The other dimensionless number is called the spin number, $SP$, defined as:

$$SP= \frac{F_L}{F_D},$$

where $F_L$ is the scalar value of $\boldsymbol{F_L}$:

$F_L= 2\rho C_L \pi R^3 U_0 \omega_0,$

where $\omega_0$ is the angular velocity that the ball has when it is first hit by the player. Similarly to the drag number, if $SP>1$, the effects of spin on the ball’s trajectory are dominant over air resistance.

Phase diagram

Once the dimensionless numbers have been defined, they can be viewed on the following phase diagram:

The diagram can be divided in three zones, and below a short explanation is given for each one of them.

Gravitational parabola

The first zone occurs when the spin number and the drag force are much smaller than one ($SP < 1$ and $D_r < 1$), which means that the ball will not feel the drag from the surrounding air during its flight and the spin of the ball is not large enough to induce a sideways force perpendicular to the direction of the flight. And additional condition that will cause $SP < 1$ and $D_r <1$ is if the initial velocity of the ball is smaller than some critical number, eg $U_0 \ll 20 \, \mbox{m/s}$). If these conditions are satisfied, Newton’s second law is reduced to:

$$m \frac{ \mathrm{d}^2 \boldsymbol{x}}{\mathrm{d}t^2} =  \boldsymbol{F_G} =  \, – m \boldsymbol{g}, $$

whose solution will give us one of the simplest football trajectories: the gravitational parabola, which is used to describe projectile motions. In football this curve is commonly observed in throw ins, chips (when the ball is hit on the surface and goes over the head of the goalkeeper and lands in the goal), lobs (when the ball is hit on the bounce) and dinks (where the ball has less elevation than the chip).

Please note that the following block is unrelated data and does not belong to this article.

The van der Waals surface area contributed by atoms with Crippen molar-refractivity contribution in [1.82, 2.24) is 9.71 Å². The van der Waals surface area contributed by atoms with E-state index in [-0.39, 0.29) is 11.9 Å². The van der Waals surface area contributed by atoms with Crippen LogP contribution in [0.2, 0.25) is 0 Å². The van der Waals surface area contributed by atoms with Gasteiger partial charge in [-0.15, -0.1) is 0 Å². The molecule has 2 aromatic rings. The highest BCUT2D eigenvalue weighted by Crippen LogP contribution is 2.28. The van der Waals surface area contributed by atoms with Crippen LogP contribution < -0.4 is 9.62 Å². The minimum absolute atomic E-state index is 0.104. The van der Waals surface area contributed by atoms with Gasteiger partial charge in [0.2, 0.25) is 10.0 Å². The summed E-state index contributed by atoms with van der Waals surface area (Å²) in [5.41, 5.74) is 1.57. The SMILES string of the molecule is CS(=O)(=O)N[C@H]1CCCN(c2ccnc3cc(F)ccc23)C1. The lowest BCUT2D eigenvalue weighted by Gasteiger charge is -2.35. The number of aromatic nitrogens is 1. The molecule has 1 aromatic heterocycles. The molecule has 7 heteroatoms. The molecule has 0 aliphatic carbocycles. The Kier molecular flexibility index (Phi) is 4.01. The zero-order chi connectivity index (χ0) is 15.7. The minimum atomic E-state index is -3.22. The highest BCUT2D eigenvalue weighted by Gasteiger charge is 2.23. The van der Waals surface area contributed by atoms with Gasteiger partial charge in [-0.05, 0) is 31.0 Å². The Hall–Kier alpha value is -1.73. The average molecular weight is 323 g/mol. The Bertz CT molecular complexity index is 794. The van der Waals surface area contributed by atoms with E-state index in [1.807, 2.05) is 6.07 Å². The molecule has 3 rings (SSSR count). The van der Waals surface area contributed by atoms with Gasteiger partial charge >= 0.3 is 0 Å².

An example of a parabolic trajectory. This chip goal was scored by one of the current World Cup stars: Neymar Jr.

In addition, Newton’s second law for this regime of $D_r <1$ and $SP <1$ is one of the few cases where an analytical solution can be found that describes the ball’s trajectory:

$$y = x \tan \theta \, – \frac{g x^2}{2 U_0^2 \cos ^2 \theta}.$$

Here $y$ and $x$ are the vertical and horizontal displacement of the ball, and $\theta$ is the initial angle of launching of the ball when it was kicked. The solution of the differential equation can also provide us more valuable information, for instance, the maximum horizontal distance $D$ that the ball has travelled when it returns to its original height: $D=(U_0^2/g)\sin (2\theta)$. More equations such as the time of flight ($t=2U_0\sin \theta/g$), the maximum height reached by the ball ($H=U_0^2\sin^2 \theta/2g$), and others can be found here.